Great Black Music: Ancient to the Future
The legends of both The Art Ensemble of Chicago and ECM Records had started to take shape long before they finally rendezvoused. For a decade, ECM had been striding into the future of both jazz and classical music, with foundational releases by Carla and Paul Bley, Keith Jarrett, and Steve Reich’s frame-shifting Music for 18 Musicians. And after coalescing from the ranks of the Association for the Advancement of Creative Musicians, the Art Ensemble had rapidly turned its perhaps quizzical slogan—“Great Black Music, Ancient to the Future”—into a necessary credo for records that proclaimed jazz was more spirit than sound, as rooted to the tribal traditions of Africa as it was the streets of their eponymous city. Their masterfully prolific first decade, from the ebullient proclamation of Message to Our Folks to the explosive major-label flirtation of Bap-Tizum, prompted none other than Nat Hentoff to call them “the most influential group in jazz during the 1970s” in 1979.
Just a year earlier, ECM founder Manfred Eicher had convened with the Art Ensemble—at that moment, trumpet master Lester Bowie, saxophonists Roscoe Mitchell and Joseph Jarman, bassist Malachi Favors, and percussionist Don Moye—in southern Germany. A fan of Mitchell and Bowie’s protean releases, he’d been jockeying to work with the Art Ensemble since ECM began, and the label soon became an essential syndicate for their growing artistic constellation. By the end of 1980, ECM had already issued three Art Ensemble albums, plus records by Wadada Leo Smith and Jack DeJohnette that hinged in part on Bowie’s trumpet versatility and lissome tone.
Their symbiotic relationship has continued for four decades now, captured en masse by the astounding (and, it should be said, rather affordable) 21-disc box set, The Art Ensemble of Chicago and Associated Ensembles. Released in honor of the impending 50th anniversaries of ECM and The Art Ensemble of Chicago, both set for 2019, the collection is a testament to the perseverant visions of both institutions. No, it doesn’t reach back to reissue those urgent early transmissions from the Art Ensemble in an attempt to collect the group’s catalog. Instead, it reaches forward, from those 1978 collaborations to Mitchell’s titanic 2017 set Bells from the South Side, rendering a partial topography of the vital landscape that Art Ensemble (with the long-standing aegis of ECM) has created, using the requisite records and a 300-page book of artifacts and essays to survey that matchless terrain.
Though it’s neither an Art Ensemble nor ECM landmark, Nice Guys—that first dalliance between the group and Eicher—remains a shot across the stylistic bow 40 years later. From the slightly askance bebop of the title track and the demented dub of opener “Ja” to the textural fantasy of “Cyp” and the full-band clatter of “597-59,” you can sense the shape and sprawl of Art Ensemble’s already enormous world. You hear it evolve during Bowie’s long-overlooked solo outing, The One and Only, where he seemed to breathe his trumpet into the open lid of a well-tuned piano, or on his playfully odd interpretations of Willie Nelson or “Blueberry Hill” during the late ’80s with his Brass Fantasy project.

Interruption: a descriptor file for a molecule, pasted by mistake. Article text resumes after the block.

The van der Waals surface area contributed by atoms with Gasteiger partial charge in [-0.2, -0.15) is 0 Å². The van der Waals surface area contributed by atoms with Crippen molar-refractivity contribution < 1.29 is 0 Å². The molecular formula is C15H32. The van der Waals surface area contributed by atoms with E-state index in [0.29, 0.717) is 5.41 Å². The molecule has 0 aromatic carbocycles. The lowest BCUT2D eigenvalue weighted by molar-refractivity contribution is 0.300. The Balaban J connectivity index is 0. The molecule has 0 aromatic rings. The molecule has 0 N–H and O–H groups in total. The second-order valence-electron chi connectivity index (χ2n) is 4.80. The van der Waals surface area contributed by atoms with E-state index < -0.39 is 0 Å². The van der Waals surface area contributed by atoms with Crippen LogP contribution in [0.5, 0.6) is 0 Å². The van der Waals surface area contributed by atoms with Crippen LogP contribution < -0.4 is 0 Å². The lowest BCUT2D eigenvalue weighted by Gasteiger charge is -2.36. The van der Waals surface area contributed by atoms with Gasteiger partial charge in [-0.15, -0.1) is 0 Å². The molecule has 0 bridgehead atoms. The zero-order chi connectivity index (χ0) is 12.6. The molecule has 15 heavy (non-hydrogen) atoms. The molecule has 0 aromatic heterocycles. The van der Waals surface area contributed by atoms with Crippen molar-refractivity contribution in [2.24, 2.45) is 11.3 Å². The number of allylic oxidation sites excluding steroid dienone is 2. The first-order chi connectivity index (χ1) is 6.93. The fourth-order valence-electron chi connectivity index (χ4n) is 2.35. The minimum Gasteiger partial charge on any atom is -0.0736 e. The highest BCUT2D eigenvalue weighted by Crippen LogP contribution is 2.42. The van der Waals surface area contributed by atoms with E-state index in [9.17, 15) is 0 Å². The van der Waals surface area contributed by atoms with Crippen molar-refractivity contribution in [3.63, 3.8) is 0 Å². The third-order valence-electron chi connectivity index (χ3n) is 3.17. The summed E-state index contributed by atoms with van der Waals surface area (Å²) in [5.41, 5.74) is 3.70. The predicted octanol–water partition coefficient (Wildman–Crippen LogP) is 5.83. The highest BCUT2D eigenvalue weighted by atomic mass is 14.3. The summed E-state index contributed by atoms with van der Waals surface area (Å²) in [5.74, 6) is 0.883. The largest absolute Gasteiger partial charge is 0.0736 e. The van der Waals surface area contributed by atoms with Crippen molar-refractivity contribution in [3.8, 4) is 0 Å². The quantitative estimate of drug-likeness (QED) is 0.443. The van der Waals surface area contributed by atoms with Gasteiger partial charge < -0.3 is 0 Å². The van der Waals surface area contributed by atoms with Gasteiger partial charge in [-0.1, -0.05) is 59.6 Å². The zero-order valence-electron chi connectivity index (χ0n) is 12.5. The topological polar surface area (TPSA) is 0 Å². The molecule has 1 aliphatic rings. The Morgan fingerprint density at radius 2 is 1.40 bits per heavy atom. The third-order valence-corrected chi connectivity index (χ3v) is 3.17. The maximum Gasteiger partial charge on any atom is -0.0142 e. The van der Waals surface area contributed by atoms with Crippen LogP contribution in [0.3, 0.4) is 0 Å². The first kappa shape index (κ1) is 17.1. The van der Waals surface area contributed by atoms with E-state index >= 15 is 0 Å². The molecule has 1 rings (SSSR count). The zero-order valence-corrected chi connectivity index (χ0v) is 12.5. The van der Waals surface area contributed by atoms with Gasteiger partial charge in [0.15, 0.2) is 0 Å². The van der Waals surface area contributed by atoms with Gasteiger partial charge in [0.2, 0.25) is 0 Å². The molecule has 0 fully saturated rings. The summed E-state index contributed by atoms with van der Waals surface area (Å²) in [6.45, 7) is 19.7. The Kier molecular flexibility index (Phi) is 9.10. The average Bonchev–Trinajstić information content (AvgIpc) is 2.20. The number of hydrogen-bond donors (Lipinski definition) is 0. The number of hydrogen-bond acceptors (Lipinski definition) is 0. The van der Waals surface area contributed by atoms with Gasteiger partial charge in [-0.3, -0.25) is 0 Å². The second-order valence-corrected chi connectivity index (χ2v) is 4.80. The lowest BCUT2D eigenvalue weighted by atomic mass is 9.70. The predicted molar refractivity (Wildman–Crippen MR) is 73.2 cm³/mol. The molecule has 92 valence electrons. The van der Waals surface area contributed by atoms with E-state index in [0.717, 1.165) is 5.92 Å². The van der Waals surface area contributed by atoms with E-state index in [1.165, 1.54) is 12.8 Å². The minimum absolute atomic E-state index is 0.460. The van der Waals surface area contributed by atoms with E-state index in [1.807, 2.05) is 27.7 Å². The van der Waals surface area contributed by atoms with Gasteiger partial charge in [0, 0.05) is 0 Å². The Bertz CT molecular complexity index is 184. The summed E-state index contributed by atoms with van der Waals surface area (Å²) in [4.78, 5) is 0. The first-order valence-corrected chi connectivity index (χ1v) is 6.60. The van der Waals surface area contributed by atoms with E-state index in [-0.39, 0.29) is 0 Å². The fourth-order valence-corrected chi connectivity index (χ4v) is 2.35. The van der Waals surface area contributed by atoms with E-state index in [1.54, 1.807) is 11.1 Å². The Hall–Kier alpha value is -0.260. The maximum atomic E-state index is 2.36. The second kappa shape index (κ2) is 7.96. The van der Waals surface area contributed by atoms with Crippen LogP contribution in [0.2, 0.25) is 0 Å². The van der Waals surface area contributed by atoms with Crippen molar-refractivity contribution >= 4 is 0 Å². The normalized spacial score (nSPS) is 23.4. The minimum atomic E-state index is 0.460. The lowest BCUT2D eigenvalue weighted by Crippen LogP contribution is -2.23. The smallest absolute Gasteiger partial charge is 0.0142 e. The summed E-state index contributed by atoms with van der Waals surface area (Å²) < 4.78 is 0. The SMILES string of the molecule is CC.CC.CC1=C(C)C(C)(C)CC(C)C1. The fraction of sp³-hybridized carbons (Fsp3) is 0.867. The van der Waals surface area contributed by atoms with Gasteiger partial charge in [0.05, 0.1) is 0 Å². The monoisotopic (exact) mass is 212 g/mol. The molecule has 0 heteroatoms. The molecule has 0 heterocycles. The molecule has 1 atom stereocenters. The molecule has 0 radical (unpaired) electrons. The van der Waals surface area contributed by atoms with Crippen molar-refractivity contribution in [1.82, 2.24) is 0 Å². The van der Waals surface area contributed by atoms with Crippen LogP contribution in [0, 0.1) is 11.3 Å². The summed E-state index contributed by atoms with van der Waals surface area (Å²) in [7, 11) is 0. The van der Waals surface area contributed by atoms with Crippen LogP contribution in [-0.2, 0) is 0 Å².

Records like that sit in stark contrast to Mitchell’s own work during the last decade-plus, including the tensile drones and sumptuous melodic flirtations of 2007’s Composition/Improvisation and the outright noise shocks of Bells for the South Side. By packing it all into the same set, it’s paradoxically easier to unpack what made and makes the Art Ensemble tick after half a century—the heat produced by conflicting ideas and approaches that are allowed to coexist, the ecstatic unity that comes from composers and improvisers collectively supporting one another’s separate pursuits. The Art Ensemble of Chicago is a Platonic ideal for a cooperative and flexible framework, allowing its members to come and go and evolve and grow while absorbing the energies and enthusiasms of others into the larger body; at this moment, it’s an idea that seems almost radically political in its sense of disorderly cohesion, a principle that is indeed “ancient to the future.”
What’s more, this set functions as a bridge between jazz past, present, and future. On Made in Chicago, Mitchell and DeJohnette join Muhal Richard Abrams, the cofounder of the AACM who died last year, for a 2013 homecoming concert. It is a return of glory, a victory lap. But it’s also not a finale. Mitchell’s subsequent records here crawl with composers, players, and improvisers who have been tirelessly pushing jazz into its current renaissance, like Tyshawn Sorey, Vijay Iyer, and Craig Taborn.
“This unit should continue to be a powerful, shaping force well into the next decade,” reads the other half of that Hentoff proclamation from 1979. Little could he have known that his prediction would ring as true in 2019, when Big Ears celebrates the 50-year mark of ECM and The Art Ensemble of Chicago in Knoxville, Tennessee with performances by the Ensemble itself, DeJohnette, Iyer, Taborn, Evan Parker, and a score of the label’s heavyweights. The Art Ensemble of Chicago and Associated Ensembles is a welcome introduction to one of this country’s most remarkable ongoing creative endeavors, still ancient to the future.